Monday, April 22, 2013
A lot of very smart contracts scholars, including to name just a few, Omri Ben-Shahar and Lisa Bernstein (here), Victor Goldberg (here), and Peter Siegelman and Steve Thel (e.g., here), have thought long and hard about the seeming conflict between UCC § 2-713 and the general principles of damages set out in UCC § 1-305 (formerly § 1-106). Most of them support the ruling in Tongish v. Thomas, to which I have just been introduced in teaching Sales for the first time this semester. I am uncomfortable with the decision for two reasons, which I will set out below.
But first, a brief summary of the case: Tongish agreed to sell his sunflower seeds to the Decatur Coop Association (the Coop) for a fixed price. The Coop had a deal with Bambino Bean & Seed, Inc. (Bambino) to sell the seeds to them for whatever price the Coop paid plus $0.55 per 100 pounds. The price of seeds went up and Tongish breached. The trial court awarded the Coop its lost profits, which came out to $455.51. The Court of Appeals vacted that award and remanded the case for a calculation of damages based on UCC § 2-713 (and the Kansas Supreme Court upheld that ruling). UCC § 2-713 allows a buyer to recover the difference between makret price at the time buyer learned of the breach and the contract price. Under this section, the Coop would recieve not $455 but something like over $5500, despite the fact that it would not have been able to charge Bambino anything more than what it paid Tongish for his seeds. In short, under the damages awarded by the appellate courts, the Coop gets about $5000 more than expectation damages.
I do not like the result, at least not based on the court's reasoning. Subsequent law review articles (cited above) provide more sophisticated defenses of § 2-713 based on economic theory. I cannot address those arguments here. Instead, I focus on two issues: fault and contract and the court's characterization of UCC § 2-713 as a "statutory liquidated damages provision."
First, the case is grist for the mill of Friend of the Blog, Steve Feldman, who has been trying unsuccessfully for years to persuade me that courts not only do consider moral fault in assessing damages but should do so. In Tongish, the Kansas Court of Appeals distinguished the case from a California case, Allied Canners Packers, Inc. v. Victor Packing Co. In Allied, the California court limited the buyer's remedy to actual loss. That case was different, says the Kansas court, because in Allied, the seller's crop had been destroyed and so it had no goods that it could deliver to buyer. Here, Tonigish breached simply becasue the price went up, and so "the nature of Tongish's breach was much different" from that in Allied, because the Kansas court found, "there was no valid reason" for Tongish's breach. Whether or not the court is right that there was no valid reason for the breach depends on one's views on the doctrine of efficient breach. More to the point, I find no language in the UCC that indicates that the measure of damages turns on the state of mind of the breaching party. That is, where in the UCC does it say that whether or not one can recover damages in excess of actual loss depends on whether the breach was innocent or willful?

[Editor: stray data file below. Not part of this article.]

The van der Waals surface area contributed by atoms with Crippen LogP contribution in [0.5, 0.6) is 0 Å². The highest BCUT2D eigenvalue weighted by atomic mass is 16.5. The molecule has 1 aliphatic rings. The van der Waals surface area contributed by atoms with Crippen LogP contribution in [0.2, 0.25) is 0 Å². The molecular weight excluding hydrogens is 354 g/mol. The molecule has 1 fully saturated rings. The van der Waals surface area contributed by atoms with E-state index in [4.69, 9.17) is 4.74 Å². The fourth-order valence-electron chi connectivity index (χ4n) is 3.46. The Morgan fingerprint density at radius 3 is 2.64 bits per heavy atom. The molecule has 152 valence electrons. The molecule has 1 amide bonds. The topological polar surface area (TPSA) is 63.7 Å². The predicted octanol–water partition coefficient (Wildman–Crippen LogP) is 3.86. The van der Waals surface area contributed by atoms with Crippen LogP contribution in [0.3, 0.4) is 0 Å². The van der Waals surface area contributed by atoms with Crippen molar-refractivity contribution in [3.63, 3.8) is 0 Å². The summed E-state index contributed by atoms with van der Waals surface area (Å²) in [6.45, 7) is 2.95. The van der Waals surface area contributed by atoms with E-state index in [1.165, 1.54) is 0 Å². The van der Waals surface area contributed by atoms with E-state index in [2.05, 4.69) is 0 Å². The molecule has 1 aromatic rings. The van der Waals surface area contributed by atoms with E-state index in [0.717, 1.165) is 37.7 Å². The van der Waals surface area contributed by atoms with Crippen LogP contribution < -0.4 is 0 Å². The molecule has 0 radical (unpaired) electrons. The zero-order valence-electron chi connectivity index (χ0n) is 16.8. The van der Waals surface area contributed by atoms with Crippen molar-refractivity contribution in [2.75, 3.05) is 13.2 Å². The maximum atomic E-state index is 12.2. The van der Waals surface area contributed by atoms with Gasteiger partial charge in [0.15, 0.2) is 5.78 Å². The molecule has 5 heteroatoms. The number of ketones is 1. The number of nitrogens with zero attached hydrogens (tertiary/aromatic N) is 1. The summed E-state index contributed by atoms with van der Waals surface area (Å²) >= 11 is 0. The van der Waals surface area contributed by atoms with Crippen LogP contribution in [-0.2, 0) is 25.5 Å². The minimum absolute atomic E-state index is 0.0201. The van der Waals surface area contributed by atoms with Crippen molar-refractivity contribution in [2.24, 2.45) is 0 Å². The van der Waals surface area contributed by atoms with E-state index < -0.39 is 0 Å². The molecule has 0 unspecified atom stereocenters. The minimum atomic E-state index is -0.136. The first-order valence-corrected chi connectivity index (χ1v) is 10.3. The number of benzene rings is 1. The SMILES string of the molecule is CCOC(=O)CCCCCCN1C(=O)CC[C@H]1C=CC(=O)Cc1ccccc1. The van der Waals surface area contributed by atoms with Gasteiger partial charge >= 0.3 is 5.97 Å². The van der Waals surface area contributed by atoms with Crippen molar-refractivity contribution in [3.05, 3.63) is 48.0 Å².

The Kansas court then proceeds to an actual statutory analysis and notes the principle that a specific clause (in this case § 2-713, which the court reads to provide damages in excess of actual loss) trumps a general clause (§ 1-305, which limits damages to expectations). Allowing the specific clause to trump the general clause generally makes sense, but I would invoke another canon of contruction and read § 1-305 as articulating the general remedial scheme in light of which the remainder of the Code is to be read. Section 1-305 puts parties on notice that, unless they set out their own remedial schemes, though allocation of risk, liquidated damages and the like, they should expect that traditional expectation damages will be the most they can hope for in case of breach.
Read in that light, § 2-713 does nothing more than describe the usual mechanism for calculating expectation damages. It does not contemplate a contract such as the one at issue in Tongish in which the Coop, very far from demanding liquidated damages in the case of breach, has protected itself against loss by linking its purchase price from Tongish to its sale price to Bambino. In so doing, it invited the very sort of efficient breach in which Tongish engaged, and it is absurd for it to now to claim entitlement to (effectively) a disgorgement remedy when it failed to negotiate such a remedy at the time of contracting.
The Kansas court cites to Robert Scott's argument that limiting recovery to lost profits in such cases creates market instability by encouraging breach if the market fluctuates to the seller's advantage. Applying § 2-713 to permit recovery of damages in excess of actual loss, on the other hand, "encourages a more efficient market and discourages the breach of contracts," says the court. Once again, that determination turns on one's understanding of efficiency. In any case, to the extent that the circumstances in Tongish encouraged breach, they were entirely a product of the way the parties drew up their contracts. They in effect, allocated the risk of breach to the Coop, which had protected itself by finding a buyer who would accept any price so long as it was the same price as what the Coop had paid, plus a $0.55/100 lb. handling fee. To allow the Coop to recover cover costs on top of lost profits actually creates an incentive for sellers with contractual protections such as the Coop had, to encourage breaches, since the court allowed them recovery ten times in excess of their actual harm.